I’m off to my friend Monica’s house for a playdate. She’s asked me to return the Annabel Karmel baby cookbook I borrowed months earlier. I crack it open for the first time just before I go. Thank God I didn’t look earlier. I could have suffered months of guilt over all the fabulous meals I’m not making my child.
Braised beef with sweet potato, butternut squash risotto, banana with tofu puree, baby’s first beef casserole. Why not just make the kid a soufflé?
While the babies wrestle over toys, I ask Monica what she feeds her daughter. She lists the same veggies I use: peas, carrots, broccoli, etc., as the choice is limited in the country of Georgia where we live. But then she says she starts the meal with a vegetable stock of carrots, potatoes, zucchini, salad, peas and onions. To that she adds fresh vegetables or cereal or meat — chicken or beef, horse or rabbit — she’s Italian and brought horse and rabbit meat from home. Sometimes it’s fish.
“What kind of fish?” I ask. (Serving fish hadn’t crossed my mind, nor had horse or even making a vegetable base for babies’ puree.)
“Oh, I buy sole or plaice,” she says, “but the other day I gave her hake and she loved it.” She tops it all off with olive oil and parmesan cheese — or ricotta or chevre.
Here I was feeling smug about not feeding my kid from a jar.
My idea of the perfect baby meal is to steam or boil and then puree whatever veggies I can find and then freeze it all into cubes in ice trays. Then I microwave and mix them together in random combinations — often adding a cube of apple so she’ll eat the veg. I’ve been doing this since my daughter was six months old. Recently I added pasta and poached chicken. Here I thought I was a mothering genius!
On my way home, I tell myself that Annabel Karmel makes elaborate baby meals to sell books. And my friend makes them because, even though she’s a sophisticated journalist who’s lived all over the world, she’s also an Italian mama who feels compelled to cook like crazy for her kid.
Or maybe I’m just trying to make myself feel better for not doing more.
For a reality check, I ask another friend, Eveli from Estonia, what she makes her baby boy. She replies that she makes different porridges for breakfast — oatmeal or 4-cereal, with a little butter and fruit. That doesn’t sound too fancy.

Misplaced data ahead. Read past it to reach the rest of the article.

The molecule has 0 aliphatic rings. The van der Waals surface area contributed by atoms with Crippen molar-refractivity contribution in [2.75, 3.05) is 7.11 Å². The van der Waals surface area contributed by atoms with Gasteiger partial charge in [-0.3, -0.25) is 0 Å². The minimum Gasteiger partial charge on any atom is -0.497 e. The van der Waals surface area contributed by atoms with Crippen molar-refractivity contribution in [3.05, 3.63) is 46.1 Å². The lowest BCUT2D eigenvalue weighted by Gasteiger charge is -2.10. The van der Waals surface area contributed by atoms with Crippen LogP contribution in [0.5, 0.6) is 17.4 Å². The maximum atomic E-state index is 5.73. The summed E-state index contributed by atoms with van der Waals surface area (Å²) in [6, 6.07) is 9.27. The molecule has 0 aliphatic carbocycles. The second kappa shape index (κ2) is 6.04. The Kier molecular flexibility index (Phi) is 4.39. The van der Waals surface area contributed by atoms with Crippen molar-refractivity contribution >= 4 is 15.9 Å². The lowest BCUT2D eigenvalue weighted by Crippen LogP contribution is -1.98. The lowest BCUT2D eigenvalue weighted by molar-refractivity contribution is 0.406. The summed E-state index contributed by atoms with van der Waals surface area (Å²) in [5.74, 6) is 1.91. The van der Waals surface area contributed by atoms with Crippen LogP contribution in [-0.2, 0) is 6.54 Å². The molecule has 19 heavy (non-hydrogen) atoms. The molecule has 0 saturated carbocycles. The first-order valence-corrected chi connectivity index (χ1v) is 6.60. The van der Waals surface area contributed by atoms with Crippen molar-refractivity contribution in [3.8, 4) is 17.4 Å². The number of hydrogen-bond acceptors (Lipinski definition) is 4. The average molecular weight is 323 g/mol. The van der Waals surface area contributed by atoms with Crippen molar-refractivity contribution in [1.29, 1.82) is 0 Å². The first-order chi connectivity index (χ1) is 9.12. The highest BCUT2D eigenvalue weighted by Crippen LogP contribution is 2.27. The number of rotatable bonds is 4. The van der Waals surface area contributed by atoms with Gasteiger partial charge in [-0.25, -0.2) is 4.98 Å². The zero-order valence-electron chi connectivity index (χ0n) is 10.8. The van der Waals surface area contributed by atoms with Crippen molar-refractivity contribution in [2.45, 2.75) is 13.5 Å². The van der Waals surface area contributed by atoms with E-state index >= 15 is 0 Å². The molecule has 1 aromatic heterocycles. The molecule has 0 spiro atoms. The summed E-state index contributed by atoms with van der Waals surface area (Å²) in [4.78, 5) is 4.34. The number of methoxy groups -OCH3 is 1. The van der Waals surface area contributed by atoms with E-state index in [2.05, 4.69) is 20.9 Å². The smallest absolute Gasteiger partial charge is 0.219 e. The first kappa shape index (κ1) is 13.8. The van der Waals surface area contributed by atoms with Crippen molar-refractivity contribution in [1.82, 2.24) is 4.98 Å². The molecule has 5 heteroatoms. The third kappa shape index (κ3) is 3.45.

For other meals she makes vegetable purees to which she adds things like ginger, garlic, and cinnamon.
Perhaps babies eat better in Europe. I turn to American friends, confident they’re serving their babies food from jars.
They don’t. Christi from Florida says her daughter gagged on food from jars. So she makes everything fresh. One Christmas at the grandparents’ house, desperate to get her daughter to eat, Christi fed her baby scrambled eggs off her own plate.
“I know, we didn’t wait until after a year,” she says, “but with no food allergies in my family, we thought we’d risk it with a small amount. She devoured it.”
Next she tried French toast. That worked too, as did sweet potatoes and other food off her own dinner plate. “To this day, my daughter will eat broiled mahi and broccoli, turkey meatloaf, steamed vegetables, anything but bland baby food,” she says.
So no jars, but at least a more casual approach.
Finally, I heard from my high school friend Jen, a kindred spirit. She says with baby three she kept it simple: “I tried to feed Jake mushed up versions of what the family was eating rather than be a short order cook.”
[A post from the Flashback Series from when my daughter was a baby. 2009]